Minnesota's Mike Lindell rides MyPillow empire to the fringes of US politics
From self-described humble beginnings, "the MyPillow guy" this week risks much of his political fortunes on a last-ditch effort to prove that there was tampering in the results of the 2020 presidential election.
ST. PAUL — In his memoir, Mike Lindell writes of being many things at once.
Over the course of the 2019 book “What Are the Odds?” he stars as an underdog, entrepreneur, escape artist, card shark, drug addict, born-again Christian and, eventually, the inventor of and CEO for MyPillow.
Those who knew Lindell before he became famous, first in widespread advertisements as “the MyPillow guy,” and more recently as a far-right conservative voice on the national political scene, describe a man who was selfless in helping others and had his hopes on more than just comfortable bedding.
But the outspoken Lindell, President Donald Trump’s reelection campaign chairman for Minnesota, has said less and less about the role Trump reportedly encouraged him to pursue: governor of Minnesota.
Gubernatorial hopefuls have from May 17, 2022, until May 31, 2022, to file for candidacy in the election, meaning Lindell, who has never held an elected office before, still has plenty of time to enter the race.
(Lindell did not respond to repeated requests for an interview for this story.)
At one time, however, Lindell genuinely was mulling a run in 2022, according to Bob Roepke, who was mayor of Chaska, Minnesota, from 1984 to 2002. MyPillow has been headquartered in Chaska since the company’s 2009 founding. Roepke sat on the board of MyPillow until January of this year, when he resigned due to what he said were disagreements with Lindell, and personal health issues.
“I think his consideration of that was pretty serious. Where that is now, or what it is now, I’m not sure,” Roepke said in a July interview.
Among the disagreements the two had was the validity of the 2020 presidential election, which Roepke said he did not believe to be fraudulent.
Lindell, however, has been outspoken in his belief of widespread fraud in the 2020 election that saw Trump lose reelection to Democrat Joe Biden. To date, there has been no evidence presented of widespread voter fraud in 2020.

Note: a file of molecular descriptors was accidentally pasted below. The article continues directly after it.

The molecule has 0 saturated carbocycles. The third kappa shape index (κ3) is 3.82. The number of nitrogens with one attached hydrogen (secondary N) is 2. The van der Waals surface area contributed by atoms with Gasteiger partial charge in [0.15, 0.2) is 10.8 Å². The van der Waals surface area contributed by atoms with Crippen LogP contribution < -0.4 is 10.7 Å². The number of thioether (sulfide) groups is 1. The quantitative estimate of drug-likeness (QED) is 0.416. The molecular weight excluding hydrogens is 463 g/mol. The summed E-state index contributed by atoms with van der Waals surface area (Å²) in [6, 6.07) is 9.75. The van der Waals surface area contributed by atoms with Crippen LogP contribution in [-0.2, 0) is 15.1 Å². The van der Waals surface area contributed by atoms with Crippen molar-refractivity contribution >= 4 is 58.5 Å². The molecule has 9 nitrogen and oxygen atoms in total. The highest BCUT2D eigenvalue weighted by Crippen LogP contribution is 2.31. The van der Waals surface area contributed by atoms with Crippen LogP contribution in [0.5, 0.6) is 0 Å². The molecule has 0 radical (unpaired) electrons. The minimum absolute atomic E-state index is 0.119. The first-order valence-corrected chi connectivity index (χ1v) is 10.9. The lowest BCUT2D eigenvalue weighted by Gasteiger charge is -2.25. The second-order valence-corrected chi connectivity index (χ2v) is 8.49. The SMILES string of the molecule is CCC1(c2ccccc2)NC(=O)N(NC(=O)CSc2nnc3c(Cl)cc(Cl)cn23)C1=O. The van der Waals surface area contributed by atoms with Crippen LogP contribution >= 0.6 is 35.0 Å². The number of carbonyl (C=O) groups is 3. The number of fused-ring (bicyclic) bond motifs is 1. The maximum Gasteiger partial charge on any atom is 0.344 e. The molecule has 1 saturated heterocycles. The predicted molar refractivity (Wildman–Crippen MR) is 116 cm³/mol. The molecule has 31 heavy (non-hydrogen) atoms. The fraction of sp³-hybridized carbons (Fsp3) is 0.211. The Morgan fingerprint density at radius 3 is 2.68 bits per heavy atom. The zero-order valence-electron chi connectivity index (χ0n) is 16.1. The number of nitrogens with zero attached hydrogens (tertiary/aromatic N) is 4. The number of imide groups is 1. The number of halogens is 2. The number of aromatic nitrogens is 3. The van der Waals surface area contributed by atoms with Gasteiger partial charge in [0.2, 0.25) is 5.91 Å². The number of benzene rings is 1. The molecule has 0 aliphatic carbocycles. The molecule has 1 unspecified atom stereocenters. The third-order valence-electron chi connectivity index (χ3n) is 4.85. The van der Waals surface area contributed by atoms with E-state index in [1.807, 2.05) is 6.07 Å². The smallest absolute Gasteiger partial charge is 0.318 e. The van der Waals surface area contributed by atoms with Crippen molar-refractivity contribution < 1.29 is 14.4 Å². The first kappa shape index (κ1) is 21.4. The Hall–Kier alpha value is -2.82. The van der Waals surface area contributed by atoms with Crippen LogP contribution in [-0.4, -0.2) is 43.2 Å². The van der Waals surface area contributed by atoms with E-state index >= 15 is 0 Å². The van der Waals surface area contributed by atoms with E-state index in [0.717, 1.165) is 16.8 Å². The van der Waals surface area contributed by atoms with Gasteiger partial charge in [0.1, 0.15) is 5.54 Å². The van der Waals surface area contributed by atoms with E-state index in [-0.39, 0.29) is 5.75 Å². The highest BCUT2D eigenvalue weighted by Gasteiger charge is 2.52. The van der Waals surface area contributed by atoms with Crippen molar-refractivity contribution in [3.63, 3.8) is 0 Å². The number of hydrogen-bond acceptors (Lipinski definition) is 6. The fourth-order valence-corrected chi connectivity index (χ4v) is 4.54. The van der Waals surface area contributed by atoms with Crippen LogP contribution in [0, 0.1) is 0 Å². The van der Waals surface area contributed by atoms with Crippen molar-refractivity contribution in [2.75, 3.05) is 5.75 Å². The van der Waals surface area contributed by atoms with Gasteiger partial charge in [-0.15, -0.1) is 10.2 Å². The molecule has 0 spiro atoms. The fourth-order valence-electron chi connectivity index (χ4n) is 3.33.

That detail has not stopped the MyPillow inventor from embarking on a crusade to unearth evidence of voter fraud, including filing suit against voting equipment manufacturer Dominion. Dominion, for its part, has countersued Lindell and others, alleging defamation.
In television and podcast appearances, Lindell has pushed the baseless claim that voting machines used in the presidential election were tampered with. He has pledged to unveil his findings at a three-day “cyber symposium” beginning Aug. 10, reportedly taking place in Sioux Falls, South Dakota.
And he cited his mistrust of voting equipment when asked about a potential run for governor on a recent “Jimmy Kimmel Live!” interview, saying he “wouldn’t run to be a dogcatcher right now if those machines are still in.”
Mike Webb is a 20-year member of the City Council in Carver, Minnesota. In 2012, Webb dealt with Lindell during the permitting process for his MyPillow plant there.
Webb, a self-described “recovering Republican,” believes the defamation suit filed against Lindell by Dominion, and Lindell’s embrace of the toxic plant extract oleandrin as a COVID-19 cure, may have harmed his chances of securing the Minnesota Republican Party’s gubernatorial nomination.
“I think three months ago,” Webb said in a June interview, “he was probably the GOP’s lead candidate. And Trump would have backed him.”